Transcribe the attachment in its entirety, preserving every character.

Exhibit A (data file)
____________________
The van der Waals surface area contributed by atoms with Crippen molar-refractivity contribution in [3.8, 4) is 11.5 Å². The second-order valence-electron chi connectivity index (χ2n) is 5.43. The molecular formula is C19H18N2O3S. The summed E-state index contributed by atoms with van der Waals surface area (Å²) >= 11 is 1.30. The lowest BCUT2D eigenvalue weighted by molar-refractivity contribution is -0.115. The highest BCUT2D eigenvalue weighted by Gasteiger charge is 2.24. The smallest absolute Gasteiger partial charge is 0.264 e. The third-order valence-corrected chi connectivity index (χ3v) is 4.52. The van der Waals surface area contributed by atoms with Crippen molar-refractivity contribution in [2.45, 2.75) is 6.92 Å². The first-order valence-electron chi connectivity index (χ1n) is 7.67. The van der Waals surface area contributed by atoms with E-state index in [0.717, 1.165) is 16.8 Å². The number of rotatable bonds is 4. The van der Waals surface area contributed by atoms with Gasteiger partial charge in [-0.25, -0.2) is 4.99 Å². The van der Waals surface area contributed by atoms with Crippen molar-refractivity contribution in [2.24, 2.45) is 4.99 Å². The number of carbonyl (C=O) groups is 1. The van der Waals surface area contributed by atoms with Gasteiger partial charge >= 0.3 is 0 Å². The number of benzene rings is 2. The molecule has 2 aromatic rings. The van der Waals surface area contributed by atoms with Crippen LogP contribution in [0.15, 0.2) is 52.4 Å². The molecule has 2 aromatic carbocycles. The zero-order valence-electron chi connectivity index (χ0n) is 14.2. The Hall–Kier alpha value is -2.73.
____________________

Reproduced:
The van der Waals surface area contributed by atoms with Crippen molar-refractivity contribution in [3.8, 4) is 11.5 Å². The second-order valence-electron chi connectivity index (χ2n) is 5.43. The molecular formula is C19H18N2O3S. The summed E-state index contributed by atoms with van der Waals surface area (Å²) >= 11 is 1.30. The lowest BCUT2D eigenvalue weighted by molar-refractivity contribution is -0.115. The highest BCUT2D eigenvalue weighted by Gasteiger charge is 2.24. The smallest absolute Gasteiger partial charge is 0.264 e. The third-order valence-corrected chi connectivity index (χ3v) is 4.52. The van der Waals surface area contributed by atoms with Crippen molar-refractivity contribution in [2.45, 2.75) is 6.92 Å². The first-order valence-electron chi connectivity index (χ1n) is 7.67. The van der Waals surface area contributed by atoms with E-state index in [0.717, 1.165) is 16.8 Å². The number of rotatable bonds is 4. The van der Waals surface area contributed by atoms with Gasteiger partial charge in [-0.25, -0.2) is 4.99 Å². The van der Waals surface area contributed by atoms with Crippen molar-refractivity contribution in [2.24, 2.45) is 4.99 Å². The number of carbonyl (C=O) groups is 1. The van der Waals surface area contributed by atoms with Gasteiger partial charge >= 0.3 is 0 Å². The number of benzene rings is 2. The molecule has 2 aromatic rings. The van der Waals surface area contributed by atoms with Crippen LogP contribution in [0.15, 0.2) is 52.4 Å². The molecule has 2 aromatic carbocycles. The zero-order valence-electron chi connectivity index (χ0n) is 14.2. The Hall–Kier alpha value is -2.73.